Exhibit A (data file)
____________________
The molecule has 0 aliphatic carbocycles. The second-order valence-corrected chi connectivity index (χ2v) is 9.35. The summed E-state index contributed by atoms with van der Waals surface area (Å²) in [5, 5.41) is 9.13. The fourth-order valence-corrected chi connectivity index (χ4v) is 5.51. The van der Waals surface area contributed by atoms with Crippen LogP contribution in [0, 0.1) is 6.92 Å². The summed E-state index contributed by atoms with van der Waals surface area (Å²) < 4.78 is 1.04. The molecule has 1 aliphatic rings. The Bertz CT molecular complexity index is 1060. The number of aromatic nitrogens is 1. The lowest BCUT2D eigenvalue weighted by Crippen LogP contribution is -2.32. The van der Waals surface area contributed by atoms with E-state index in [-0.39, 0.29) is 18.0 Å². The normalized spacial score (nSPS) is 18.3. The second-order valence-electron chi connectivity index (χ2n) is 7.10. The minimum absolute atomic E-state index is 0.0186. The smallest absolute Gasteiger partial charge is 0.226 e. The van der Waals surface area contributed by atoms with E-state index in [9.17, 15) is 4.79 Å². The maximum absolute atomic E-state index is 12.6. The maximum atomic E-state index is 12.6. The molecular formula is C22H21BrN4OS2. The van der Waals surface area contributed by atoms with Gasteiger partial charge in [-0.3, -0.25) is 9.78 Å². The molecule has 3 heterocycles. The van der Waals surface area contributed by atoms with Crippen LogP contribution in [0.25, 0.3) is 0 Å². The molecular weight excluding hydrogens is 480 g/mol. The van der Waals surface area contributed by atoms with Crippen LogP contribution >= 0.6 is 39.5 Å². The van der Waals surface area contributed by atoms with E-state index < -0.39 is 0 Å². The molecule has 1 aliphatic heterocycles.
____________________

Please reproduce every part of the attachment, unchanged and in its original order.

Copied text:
The molecule has 0 aliphatic carbocycles. The second-order valence-corrected chi connectivity index (χ2v) is 9.35. The summed E-state index contributed by atoms with van der Waals surface area (Å²) in [5, 5.41) is 9.13. The fourth-order valence-corrected chi connectivity index (χ4v) is 5.51. The van der Waals surface area contributed by atoms with Crippen LogP contribution in [0, 0.1) is 6.92 Å². The summed E-state index contributed by atoms with van der Waals surface area (Å²) < 4.78 is 1.04. The molecule has 1 aliphatic rings. The Bertz CT molecular complexity index is 1060. The number of aromatic nitrogens is 1. The lowest BCUT2D eigenvalue weighted by Crippen LogP contribution is -2.32. The van der Waals surface area contributed by atoms with E-state index in [-0.39, 0.29) is 18.0 Å². The normalized spacial score (nSPS) is 18.3. The second-order valence-electron chi connectivity index (χ2n) is 7.10. The minimum absolute atomic E-state index is 0.0186. The smallest absolute Gasteiger partial charge is 0.226 e. The van der Waals surface area contributed by atoms with E-state index in [9.17, 15) is 4.79 Å². The maximum absolute atomic E-state index is 12.6. The maximum atomic E-state index is 12.6. The molecular formula is C22H21BrN4OS2. The van der Waals surface area contributed by atoms with Gasteiger partial charge in [-0.3, -0.25) is 9.78 Å². The molecule has 3 heterocycles. The van der Waals surface area contributed by atoms with Crippen LogP contribution in [0.25, 0.3) is 0 Å². The molecular weight excluding hydrogens is 480 g/mol. The van der Waals surface area contributed by atoms with Crippen LogP contribution >= 0.6 is 39.5 Å². The van der Waals surface area contributed by atoms with E-state index < -0.39 is 0 Å². The molecule has 1 aliphatic heterocycles.